cal skeleton ; cfr, central capsule; wk , extra capsular soft parts ; ?, nucleus.
FIG. 86. Nausithoe^ an acraspedote medusa (after Lang), seen from the end of the
greatly shortened main axis, pr, perradii; tr, interradii; ar, adradii (perradii
and interradii mark the four planes of symmetry of the animal); *r, subradii: rf,
mantle-lobes; f, tentacles; s/f, sensory organs: g, sexual organs; gff, gastric fila-
ments; rn, subumbrellar circular muscle; in the centre the cross-shaped mouth-
Symmetry. Now, according to the three dimensions of space,
can pass three axes, perpendicular to each other, through the
body of an animal, and up to a certain degree may characterize it
according to the nature of these axes; further, we may characterize
it according to the planes by which it can be symmetrically halved,
the planes of symmetry. Thus we find the following fundamental
1. Anaxial, asymmetrical, irregular, or amorphous funda-
mental form (fig. 84).
2. Homaxial, symmetrical in all directions, spherical funda-
mental form (fig. 85).
3. Monaxial, radially symmetrical (fig. 86).
4. Simple heteraxial, biradially symmetrical (figs. 87, 88).
5. Double heteraxial, bilaterally symmetrical (fig. 89).
1. Anaxial or asymmetrical animals, so called, are those in which the
arrangement of parts is not regularly de-
fined in any direction or space, and they
therefore may grow irregularly in any direc-
tion. There is no fixed central point, and
there is no possibility of running definite
axes through the body or of dividing it into
symmetrical parts. (Many sponges and
2. Homaxial or spherical animals have
the sphere as their fundamental form ; the
parts of the body are arranged concentri-
cally around a fixed central point, so that
any number of axes and planes of symmetry
<?an be passed through it ; that is to say,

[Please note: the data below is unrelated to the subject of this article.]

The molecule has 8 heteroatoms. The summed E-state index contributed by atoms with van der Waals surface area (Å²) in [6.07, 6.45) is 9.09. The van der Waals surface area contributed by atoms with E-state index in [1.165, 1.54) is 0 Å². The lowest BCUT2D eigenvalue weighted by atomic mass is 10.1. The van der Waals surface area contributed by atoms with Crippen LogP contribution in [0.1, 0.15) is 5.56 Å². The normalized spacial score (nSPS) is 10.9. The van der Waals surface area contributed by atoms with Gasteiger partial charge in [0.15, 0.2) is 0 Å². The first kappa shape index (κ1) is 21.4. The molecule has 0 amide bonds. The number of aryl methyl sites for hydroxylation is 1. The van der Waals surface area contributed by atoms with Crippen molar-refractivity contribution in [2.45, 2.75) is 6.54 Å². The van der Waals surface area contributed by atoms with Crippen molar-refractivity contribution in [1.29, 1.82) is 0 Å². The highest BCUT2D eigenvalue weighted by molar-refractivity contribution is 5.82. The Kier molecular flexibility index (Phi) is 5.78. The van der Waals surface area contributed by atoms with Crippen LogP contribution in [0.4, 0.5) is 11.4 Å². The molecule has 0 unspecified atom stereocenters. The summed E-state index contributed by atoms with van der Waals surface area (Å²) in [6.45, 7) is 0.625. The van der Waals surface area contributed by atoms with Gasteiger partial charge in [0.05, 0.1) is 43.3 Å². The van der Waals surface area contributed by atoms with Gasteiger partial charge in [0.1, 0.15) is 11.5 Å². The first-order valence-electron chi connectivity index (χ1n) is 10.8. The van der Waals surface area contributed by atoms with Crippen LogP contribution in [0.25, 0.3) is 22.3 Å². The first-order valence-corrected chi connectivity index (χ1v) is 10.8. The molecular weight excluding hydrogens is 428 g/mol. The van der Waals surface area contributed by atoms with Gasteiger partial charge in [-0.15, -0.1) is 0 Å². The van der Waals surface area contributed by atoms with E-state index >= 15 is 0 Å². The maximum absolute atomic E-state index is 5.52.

all lines and planes which run through the
central point of the sphere. (A few spheri- FIG. 87.-Diagramof anactinian
cal Protozoa, chieny radiolarians.) ( |t^^5S^So?ltoti^
3. Monaxial or radial symmetry is much-lengthened main axis,
brought about, if growth go on in a definite direction, and correspond-
ingly also if the formation of organs take place in directions other than
perpendicular to this. The line which marks this direction of growth is
the main axis, in distinction from the accessory axes or radii, which are
all similar to each other. The main axis can be determined, because it is
longer or shorter than the accessory axes ; but it may also be of the same
length and still be entirely distinct, since it contains certain organs (e.g.,
the mouth-opening) which are lacking in the other planes. In radially
symmetrical animals the same organs are always present in greater num-
ber and are distributed regularly around the main axis in the direction of
the radii. Through such an animal a great number of sections can be
made, which pass through the long axis and halve the body symmetri-
cally. If we cut the animal in the direction of all the possible planes of
symmetry, we obtain pieces which, in essential points, are similarly con-
GENERAL PRINCIPLES OF ZOOLOGY.
structed. Great groups of animals, as most eohinoderms and ccelenter-
ates, are more or less completely radially symmetrical.
4 and 5. The next two fundamental forms have in common the fact
that three unequal axes perpendicular to each other are distinguishable ;
these may be designated as the main axis, the transverse axis, and the
sagittal axis : this is the case if, leaving the main axis out of considera-
tion, an arrangement of organs occur different in the sagittal direction
from that in the transverse direction if organs lie in the former which
FIG. 88. Cross-section of an actinian (Adamsia diaphana). AB, directive septa,
which are at the same time ends of the sagittal axis, which marks one plane or
symmetry of the body, while the second stands perpendicular to it ; I-IV, cir-
cles of paired septa of first to fourth order.
are lacking in the latter or the reverse. There are then, if w r e take into
consideration the dissimilarity of the axes, two possible planes of sym-
metry : the animal can be symmetrically divided, (1) if the division passes
through the main and transverse axes, (2) if it passes through the main
and the sagittal axes. Such biradially symmetrical animals are the
ctenophores, actinians (figs. 87, 88), and corals.
Bilateral Symmetry. If now we further suppose that the ends of the
sagittal axes become unlike, that at one end are organs quite different
from those of the other, we then reach the most usual form, bilateral
symmetry. The dissimilar ends of the sagittal axes are called ' dorsal r
and * ventral,' and further the terms ' right ' and * left ' are given to the
ends of the transverse axis ; a bilaterally symmetrical animal can be